Georgia Sheriff wearing KKK garb asks not to be judged

An Atlanta sheriff, Roger Garrison, is getting criticized for his wearing a Ku Klux Klan costume because it was a gag reference to the Mel Brooks movie Blazing Saddles.  He admits now that after doing it 30 years ago, it was a stupid mistake and hopes not to be judged by it.    The sheriff wore the KKK clothing at a Halloween party in the 1980s.  However, the pictures which have surfaced bode badly for the sheriff as he facing a fight for re-election next month.  Read more

Title VII of the Civil Rights Act of 1964 protects individuals against employment discrimination on the basis of race, color, national origin, sex, or religion.  Discrimination on the basis of an immutable characteristic associated with race, such as skin color, hair texture, or certain facial features violates Title VII, even though not all members of the race share the same characteristic. Even though race and color overlap, they are not synonymous. Color discrimination can occur between persons of different races or ethnicities, or between persons of the same race or ethnicity. Although Title VII does not define “color,” Courts have created a common understanding which includes: pigmentation, complexion, or skin shade or tone. Thus, color discrimination occurs when a person is discriminated against based on the lightness, darkness, or other color characteristic of the person. Title VII prohibits race/color discrimination against all persons, including Caucasians.  Although a plaintiff may prove a claim of discrimination through direct or circumstantial evidence, some courts take the position that if a white person relies on circumstantial evidence to establish a reverse discrimination claim, he or she must meet a heightened standard of proof. The Commission, in contrast, applies the same standard of proof to all race discrimination claims, regardless of the victim’s race or the type of evidence used. See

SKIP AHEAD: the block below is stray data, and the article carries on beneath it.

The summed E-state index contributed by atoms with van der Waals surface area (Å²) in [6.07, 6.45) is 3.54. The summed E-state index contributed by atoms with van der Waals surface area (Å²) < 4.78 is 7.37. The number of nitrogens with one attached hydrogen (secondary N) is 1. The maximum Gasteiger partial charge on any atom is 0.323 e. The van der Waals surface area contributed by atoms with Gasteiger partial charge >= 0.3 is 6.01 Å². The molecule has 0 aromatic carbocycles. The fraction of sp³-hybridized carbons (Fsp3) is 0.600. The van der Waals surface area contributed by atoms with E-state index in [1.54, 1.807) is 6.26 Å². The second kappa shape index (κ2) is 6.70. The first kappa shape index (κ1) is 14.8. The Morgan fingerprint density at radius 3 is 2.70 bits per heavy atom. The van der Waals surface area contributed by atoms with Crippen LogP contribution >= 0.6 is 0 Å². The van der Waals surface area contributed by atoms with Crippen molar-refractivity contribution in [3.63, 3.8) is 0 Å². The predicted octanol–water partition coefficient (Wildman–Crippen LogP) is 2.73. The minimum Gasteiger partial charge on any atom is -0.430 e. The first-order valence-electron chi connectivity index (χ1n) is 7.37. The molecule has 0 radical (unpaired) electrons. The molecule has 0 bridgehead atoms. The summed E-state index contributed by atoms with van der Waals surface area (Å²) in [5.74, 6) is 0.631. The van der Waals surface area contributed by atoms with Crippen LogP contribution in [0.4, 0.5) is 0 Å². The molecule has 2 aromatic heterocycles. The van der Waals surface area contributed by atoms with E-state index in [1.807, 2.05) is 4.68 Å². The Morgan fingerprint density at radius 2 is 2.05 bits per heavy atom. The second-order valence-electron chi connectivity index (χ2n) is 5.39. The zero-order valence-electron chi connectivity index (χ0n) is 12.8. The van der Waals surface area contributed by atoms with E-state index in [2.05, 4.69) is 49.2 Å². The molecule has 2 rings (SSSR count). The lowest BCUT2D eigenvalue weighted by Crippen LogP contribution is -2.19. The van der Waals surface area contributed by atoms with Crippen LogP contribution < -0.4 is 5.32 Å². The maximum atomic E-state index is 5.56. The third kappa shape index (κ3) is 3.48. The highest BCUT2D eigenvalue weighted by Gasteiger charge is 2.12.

The attorneys at Leeds Morelli & Brown, P.C., dedicate a large amount of their practice to discrimination claims. For any questions, contact an attorney at the Leeds Morelli & Brown P.C. law firm for a free consultation at 1-800-585-4658 Leeds Morelli & Brown P.C.’s website is located at  www.lmblaw.com.